At this point, one can begin to understand the idea of "moving with one's center". The abdomen acts as a nexus of sorts for these fascial channels, connecting the upper and lower portions of the body. This means that it's literally possible to use the muscles and other internal structures within the abdomen to power and control the movement of the limbs. Additionally, the diaphragm (aka one's "breath") can be used to "pressurize" the abdominal area and add strength to these "center"-based movements.

This helps explain the highly coordinated movement of people like Kuroda or Ushiro. Instead of simply coordinating several individual movements, they are quite literally making a single movement within their centers that's "pulling along" the limbs.

Some of more woo-woo ki stuff might also be explained with the fascia argument, I believe. As I tried saying earlier in this thread, many of the seemingly mystical stuff attributed to ki---floating, inflating, invisible ki "balls", wind/energy passing by the skin or projected from the hands, the meridian lines, etc---accurately describes the feeling one gets during ki exercises or meditation (and I've personally experienced the sensations I listed). And it should be noted that many of these sensations seem to manifest "just under the skin".

I think this potentially explains why certain individuals can "harden their skin", such as when the shaolin monks bend metal bars with their necks or bend swords pushed into their stomachs.

The fascia theory might explain the increased sensitivity of high-level martial artists. Certain Taiji teachers, for example, claim to be able to feel every bone in their bodies. One of the layers of fascia (I forget which ones) contain certain nerves or sensors that report the position of the bones. If the fascia is developed/strengthened, would these nerves/sensors also be effected? (If that's true, I wonder if there's a connection with various masters ability to make "spontaneous techniques"?)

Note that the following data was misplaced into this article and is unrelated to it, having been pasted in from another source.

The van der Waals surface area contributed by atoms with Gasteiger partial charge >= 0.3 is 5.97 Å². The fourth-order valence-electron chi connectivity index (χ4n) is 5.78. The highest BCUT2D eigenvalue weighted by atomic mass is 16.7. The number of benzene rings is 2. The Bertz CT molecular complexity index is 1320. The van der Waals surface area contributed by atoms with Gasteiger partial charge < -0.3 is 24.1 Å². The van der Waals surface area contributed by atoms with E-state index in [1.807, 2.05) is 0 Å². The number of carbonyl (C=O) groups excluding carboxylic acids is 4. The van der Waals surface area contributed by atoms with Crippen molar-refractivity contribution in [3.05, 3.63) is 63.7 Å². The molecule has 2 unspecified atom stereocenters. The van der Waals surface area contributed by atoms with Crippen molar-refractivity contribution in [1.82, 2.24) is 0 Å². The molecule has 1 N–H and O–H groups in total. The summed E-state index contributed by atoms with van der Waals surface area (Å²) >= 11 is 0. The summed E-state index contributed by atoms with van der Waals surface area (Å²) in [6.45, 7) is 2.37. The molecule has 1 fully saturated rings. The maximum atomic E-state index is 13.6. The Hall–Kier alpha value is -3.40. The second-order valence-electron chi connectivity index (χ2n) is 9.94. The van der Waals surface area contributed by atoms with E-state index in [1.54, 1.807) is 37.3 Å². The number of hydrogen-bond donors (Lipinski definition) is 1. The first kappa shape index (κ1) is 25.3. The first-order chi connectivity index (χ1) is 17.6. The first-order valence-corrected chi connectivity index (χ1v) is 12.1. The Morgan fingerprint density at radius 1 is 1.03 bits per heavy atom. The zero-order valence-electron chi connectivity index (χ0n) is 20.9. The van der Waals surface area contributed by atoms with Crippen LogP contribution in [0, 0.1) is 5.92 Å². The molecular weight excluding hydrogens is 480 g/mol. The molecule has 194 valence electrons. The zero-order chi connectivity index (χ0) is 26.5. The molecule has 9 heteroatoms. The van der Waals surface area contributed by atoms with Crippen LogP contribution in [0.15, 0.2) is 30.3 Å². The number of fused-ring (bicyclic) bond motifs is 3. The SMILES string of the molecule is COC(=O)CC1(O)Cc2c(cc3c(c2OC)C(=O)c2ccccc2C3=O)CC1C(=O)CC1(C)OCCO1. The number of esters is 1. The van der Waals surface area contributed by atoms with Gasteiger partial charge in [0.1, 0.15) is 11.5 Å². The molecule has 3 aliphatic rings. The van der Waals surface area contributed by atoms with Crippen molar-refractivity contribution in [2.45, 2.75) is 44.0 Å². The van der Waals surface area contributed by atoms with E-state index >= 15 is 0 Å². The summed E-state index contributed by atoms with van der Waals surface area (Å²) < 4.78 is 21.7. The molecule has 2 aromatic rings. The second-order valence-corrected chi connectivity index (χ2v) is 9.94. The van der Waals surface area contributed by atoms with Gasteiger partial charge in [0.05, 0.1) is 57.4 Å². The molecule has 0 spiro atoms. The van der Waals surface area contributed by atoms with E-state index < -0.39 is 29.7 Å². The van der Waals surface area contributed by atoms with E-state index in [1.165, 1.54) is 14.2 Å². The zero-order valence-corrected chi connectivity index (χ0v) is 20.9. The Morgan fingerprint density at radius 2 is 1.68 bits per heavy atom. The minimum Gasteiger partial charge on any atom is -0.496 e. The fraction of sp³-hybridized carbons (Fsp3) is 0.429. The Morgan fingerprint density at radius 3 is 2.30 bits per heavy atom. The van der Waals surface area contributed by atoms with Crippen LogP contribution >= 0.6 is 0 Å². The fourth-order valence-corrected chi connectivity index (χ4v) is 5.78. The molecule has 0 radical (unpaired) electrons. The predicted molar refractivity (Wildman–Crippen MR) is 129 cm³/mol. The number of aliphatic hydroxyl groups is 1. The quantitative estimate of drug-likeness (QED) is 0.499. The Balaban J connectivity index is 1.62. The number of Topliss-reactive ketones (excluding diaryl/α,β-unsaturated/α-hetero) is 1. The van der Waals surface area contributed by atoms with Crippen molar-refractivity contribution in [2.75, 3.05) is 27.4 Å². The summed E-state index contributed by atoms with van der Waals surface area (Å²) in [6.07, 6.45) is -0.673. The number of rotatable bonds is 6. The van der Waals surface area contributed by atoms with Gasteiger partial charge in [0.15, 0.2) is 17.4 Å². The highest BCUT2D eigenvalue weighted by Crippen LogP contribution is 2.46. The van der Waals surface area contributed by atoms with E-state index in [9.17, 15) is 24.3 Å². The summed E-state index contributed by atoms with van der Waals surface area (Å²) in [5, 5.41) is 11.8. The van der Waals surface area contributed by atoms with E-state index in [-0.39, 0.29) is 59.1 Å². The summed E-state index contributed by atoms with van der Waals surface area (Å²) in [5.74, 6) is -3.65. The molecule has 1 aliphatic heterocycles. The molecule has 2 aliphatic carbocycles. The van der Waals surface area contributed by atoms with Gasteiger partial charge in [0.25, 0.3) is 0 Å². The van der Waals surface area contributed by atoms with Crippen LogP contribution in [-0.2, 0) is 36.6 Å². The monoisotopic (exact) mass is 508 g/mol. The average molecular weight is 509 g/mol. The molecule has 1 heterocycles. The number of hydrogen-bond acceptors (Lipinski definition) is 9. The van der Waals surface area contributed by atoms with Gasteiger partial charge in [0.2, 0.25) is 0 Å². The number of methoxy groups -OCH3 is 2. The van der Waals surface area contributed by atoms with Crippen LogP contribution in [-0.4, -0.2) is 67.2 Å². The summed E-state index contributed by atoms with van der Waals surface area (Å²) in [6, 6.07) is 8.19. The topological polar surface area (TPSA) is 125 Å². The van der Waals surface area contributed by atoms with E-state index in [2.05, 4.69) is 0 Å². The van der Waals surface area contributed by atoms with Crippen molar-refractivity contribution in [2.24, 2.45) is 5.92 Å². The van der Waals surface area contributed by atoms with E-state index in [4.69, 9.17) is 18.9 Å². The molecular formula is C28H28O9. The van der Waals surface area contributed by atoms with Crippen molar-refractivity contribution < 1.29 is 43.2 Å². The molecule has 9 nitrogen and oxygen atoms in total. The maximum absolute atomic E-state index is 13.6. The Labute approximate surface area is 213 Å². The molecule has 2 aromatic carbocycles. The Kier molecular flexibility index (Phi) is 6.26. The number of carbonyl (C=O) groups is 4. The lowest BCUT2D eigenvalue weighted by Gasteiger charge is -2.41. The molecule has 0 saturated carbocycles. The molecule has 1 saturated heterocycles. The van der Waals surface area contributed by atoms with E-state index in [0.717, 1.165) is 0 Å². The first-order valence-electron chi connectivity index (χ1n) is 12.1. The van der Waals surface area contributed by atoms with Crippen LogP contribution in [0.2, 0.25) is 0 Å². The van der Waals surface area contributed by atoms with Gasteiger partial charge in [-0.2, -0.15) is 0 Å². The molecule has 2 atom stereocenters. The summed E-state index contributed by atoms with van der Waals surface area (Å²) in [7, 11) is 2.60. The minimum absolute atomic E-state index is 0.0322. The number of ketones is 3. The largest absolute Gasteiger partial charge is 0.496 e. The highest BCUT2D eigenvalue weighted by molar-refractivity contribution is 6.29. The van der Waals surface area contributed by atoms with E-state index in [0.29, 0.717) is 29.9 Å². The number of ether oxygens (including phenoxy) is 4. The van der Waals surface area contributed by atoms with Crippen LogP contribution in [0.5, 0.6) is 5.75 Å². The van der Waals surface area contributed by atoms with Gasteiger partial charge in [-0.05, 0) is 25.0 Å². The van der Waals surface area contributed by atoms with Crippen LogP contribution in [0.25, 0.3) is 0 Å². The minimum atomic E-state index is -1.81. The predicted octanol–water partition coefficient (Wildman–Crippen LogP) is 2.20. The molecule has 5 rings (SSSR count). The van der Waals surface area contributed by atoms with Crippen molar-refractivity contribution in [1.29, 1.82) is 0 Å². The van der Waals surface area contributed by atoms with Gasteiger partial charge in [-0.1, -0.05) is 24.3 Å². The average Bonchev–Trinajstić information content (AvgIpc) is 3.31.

Western science has also shown that the fascia can generate a magnetic field. Is it possible to harness and direct this ability? There are stories of ki masters lifting knives or other metal objects with their palms. Is it possible to project this force, such that others can feel it? Is it possible to develop this ability and generate electricity (like John Cheng, maybe)? Who knows what's possible, though such abilities would surely be out of reach for all but a handful of elite individuals.

--Timothy Kleinert

Aikido & Wujifa qigongs
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Old 11-16-2007, 04:33 PM   #159
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Re: Ki and Remaining Grounded

In thinking about this further, I can say that in reality, I am more into "Aiki" than purely "Ki" when it comes to my Aikido - what I mean by that is, it's how one -uses- Ki, whatever one's definition of it is, in an interaction that is more important to me personally.

Ki can be used in different ways (in Aikido and other circumstances), within the full range of having the ability to totally dominate another person (and even hurt them in some devastating ways), to being "invisible" in the process. In my experience, oftentimes at least, people "into Ki" (in Aikido and other arts) are learning about using it's power in an interaction, and thus to me, end up more towards the first "end of the spectrum" - which is about dominating someone.